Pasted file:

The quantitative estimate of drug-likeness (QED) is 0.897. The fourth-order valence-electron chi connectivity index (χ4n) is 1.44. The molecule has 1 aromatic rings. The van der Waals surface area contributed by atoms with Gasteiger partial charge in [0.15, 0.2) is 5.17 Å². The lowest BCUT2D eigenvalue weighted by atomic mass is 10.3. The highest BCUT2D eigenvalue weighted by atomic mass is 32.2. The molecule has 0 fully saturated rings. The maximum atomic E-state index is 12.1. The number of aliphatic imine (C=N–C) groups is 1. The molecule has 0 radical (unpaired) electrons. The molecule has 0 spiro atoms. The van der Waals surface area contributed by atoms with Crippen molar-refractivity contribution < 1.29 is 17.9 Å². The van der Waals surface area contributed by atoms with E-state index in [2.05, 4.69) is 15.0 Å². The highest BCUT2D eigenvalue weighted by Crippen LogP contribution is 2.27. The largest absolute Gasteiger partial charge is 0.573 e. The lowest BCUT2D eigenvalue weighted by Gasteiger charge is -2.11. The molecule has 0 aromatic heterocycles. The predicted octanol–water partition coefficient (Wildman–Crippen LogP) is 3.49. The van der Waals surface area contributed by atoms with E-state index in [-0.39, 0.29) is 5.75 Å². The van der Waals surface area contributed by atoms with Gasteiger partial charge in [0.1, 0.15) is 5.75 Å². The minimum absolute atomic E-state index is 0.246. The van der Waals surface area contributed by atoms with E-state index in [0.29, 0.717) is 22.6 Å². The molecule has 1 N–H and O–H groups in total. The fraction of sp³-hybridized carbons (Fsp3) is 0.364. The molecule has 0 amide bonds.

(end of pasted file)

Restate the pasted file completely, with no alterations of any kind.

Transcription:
The quantitative estimate of drug-likeness (QED) is 0.897. The fourth-order valence-electron chi connectivity index (χ4n) is 1.44. The molecule has 1 aromatic rings. The van der Waals surface area contributed by atoms with Gasteiger partial charge in [0.15, 0.2) is 5.17 Å². The lowest BCUT2D eigenvalue weighted by atomic mass is 10.3. The highest BCUT2D eigenvalue weighted by atomic mass is 32.2. The molecule has 0 fully saturated rings. The maximum atomic E-state index is 12.1. The number of aliphatic imine (C=N–C) groups is 1. The molecule has 0 radical (unpaired) electrons. The molecule has 0 spiro atoms. The van der Waals surface area contributed by atoms with Crippen molar-refractivity contribution < 1.29 is 17.9 Å². The van der Waals surface area contributed by atoms with E-state index in [2.05, 4.69) is 15.0 Å². The highest BCUT2D eigenvalue weighted by Crippen LogP contribution is 2.27. The largest absolute Gasteiger partial charge is 0.573 e. The lowest BCUT2D eigenvalue weighted by Gasteiger charge is -2.11. The molecule has 0 aromatic heterocycles. The predicted octanol–water partition coefficient (Wildman–Crippen LogP) is 3.49. The van der Waals surface area contributed by atoms with E-state index in [-0.39, 0.29) is 5.75 Å². The van der Waals surface area contributed by atoms with Gasteiger partial charge in [0.1, 0.15) is 5.75 Å². The minimum absolute atomic E-state index is 0.246. The van der Waals surface area contributed by atoms with E-state index in [0.29, 0.717) is 22.6 Å². The molecule has 1 N–H and O–H groups in total. The fraction of sp³-hybridized carbons (Fsp3) is 0.364. The molecule has 0 amide bonds.